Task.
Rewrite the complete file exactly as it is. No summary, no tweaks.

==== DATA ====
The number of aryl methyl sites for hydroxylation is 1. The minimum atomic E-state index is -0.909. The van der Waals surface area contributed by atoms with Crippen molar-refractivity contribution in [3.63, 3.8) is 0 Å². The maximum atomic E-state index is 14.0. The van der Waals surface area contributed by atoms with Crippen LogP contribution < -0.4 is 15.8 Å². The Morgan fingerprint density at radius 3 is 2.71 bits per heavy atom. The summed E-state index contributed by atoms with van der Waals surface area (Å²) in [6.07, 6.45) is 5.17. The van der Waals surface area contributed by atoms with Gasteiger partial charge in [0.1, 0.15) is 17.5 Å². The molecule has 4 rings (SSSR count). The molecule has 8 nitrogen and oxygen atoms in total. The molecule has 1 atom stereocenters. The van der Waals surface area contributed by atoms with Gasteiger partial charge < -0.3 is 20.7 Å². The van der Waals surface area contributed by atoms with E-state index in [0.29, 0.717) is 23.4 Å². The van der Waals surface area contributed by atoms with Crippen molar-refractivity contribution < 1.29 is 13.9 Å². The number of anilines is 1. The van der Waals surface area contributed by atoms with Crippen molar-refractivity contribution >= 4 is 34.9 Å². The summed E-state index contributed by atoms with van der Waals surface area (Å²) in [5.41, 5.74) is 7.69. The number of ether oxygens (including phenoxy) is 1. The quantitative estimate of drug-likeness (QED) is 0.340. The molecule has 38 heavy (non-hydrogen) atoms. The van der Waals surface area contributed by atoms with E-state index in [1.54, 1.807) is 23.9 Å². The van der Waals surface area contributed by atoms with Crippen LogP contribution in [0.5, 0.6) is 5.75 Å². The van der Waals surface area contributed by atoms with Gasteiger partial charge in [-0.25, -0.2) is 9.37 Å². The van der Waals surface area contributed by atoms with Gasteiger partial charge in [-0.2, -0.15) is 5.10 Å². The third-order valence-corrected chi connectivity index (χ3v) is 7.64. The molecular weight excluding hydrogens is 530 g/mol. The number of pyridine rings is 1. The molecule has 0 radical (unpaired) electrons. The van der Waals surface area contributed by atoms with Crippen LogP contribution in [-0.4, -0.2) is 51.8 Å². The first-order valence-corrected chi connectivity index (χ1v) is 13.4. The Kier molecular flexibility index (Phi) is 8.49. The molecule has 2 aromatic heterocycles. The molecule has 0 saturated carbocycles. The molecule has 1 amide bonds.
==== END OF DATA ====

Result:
The number of aryl methyl sites for hydroxylation is 1. The minimum atomic E-state index is -0.909. The van der Waals surface area contributed by atoms with Crippen molar-refractivity contribution in [3.63, 3.8) is 0 Å². The maximum atomic E-state index is 14.0. The van der Waals surface area contributed by atoms with Crippen LogP contribution < -0.4 is 15.8 Å². The Morgan fingerprint density at radius 3 is 2.71 bits per heavy atom. The summed E-state index contributed by atoms with van der Waals surface area (Å²) in [6.07, 6.45) is 5.17. The van der Waals surface area contributed by atoms with Gasteiger partial charge in [0.1, 0.15) is 17.5 Å². The molecule has 4 rings (SSSR count). The molecule has 8 nitrogen and oxygen atoms in total. The molecule has 1 atom stereocenters. The van der Waals surface area contributed by atoms with Gasteiger partial charge < -0.3 is 20.7 Å². The van der Waals surface area contributed by atoms with E-state index in [0.29, 0.717) is 23.4 Å². The van der Waals surface area contributed by atoms with Crippen molar-refractivity contribution < 1.29 is 13.9 Å². The number of anilines is 1. The van der Waals surface area contributed by atoms with Crippen molar-refractivity contribution >= 4 is 34.9 Å². The summed E-state index contributed by atoms with van der Waals surface area (Å²) in [5.41, 5.74) is 7.69. The number of ether oxygens (including phenoxy) is 1. The quantitative estimate of drug-likeness (QED) is 0.340. The molecule has 38 heavy (non-hydrogen) atoms. The van der Waals surface area contributed by atoms with E-state index in [1.54, 1.807) is 23.9 Å². The van der Waals surface area contributed by atoms with Crippen LogP contribution in [0.5, 0.6) is 5.75 Å². The van der Waals surface area contributed by atoms with Gasteiger partial charge in [-0.25, -0.2) is 9.37 Å². The van der Waals surface area contributed by atoms with Gasteiger partial charge in [-0.2, -0.15) is 5.10 Å². The third-order valence-corrected chi connectivity index (χ3v) is 7.64. The molecular weight excluding hydrogens is 530 g/mol. The number of pyridine rings is 1. The molecule has 0 radical (unpaired) electrons. The van der Waals surface area contributed by atoms with Crippen LogP contribution in [-0.4, -0.2) is 51.8 Å². The first-order valence-corrected chi connectivity index (χ1v) is 13.4. The Kier molecular flexibility index (Phi) is 8.49. The molecule has 2 aromatic heterocycles. The molecule has 0 saturated carbocycles. The molecule has 1 amide bonds.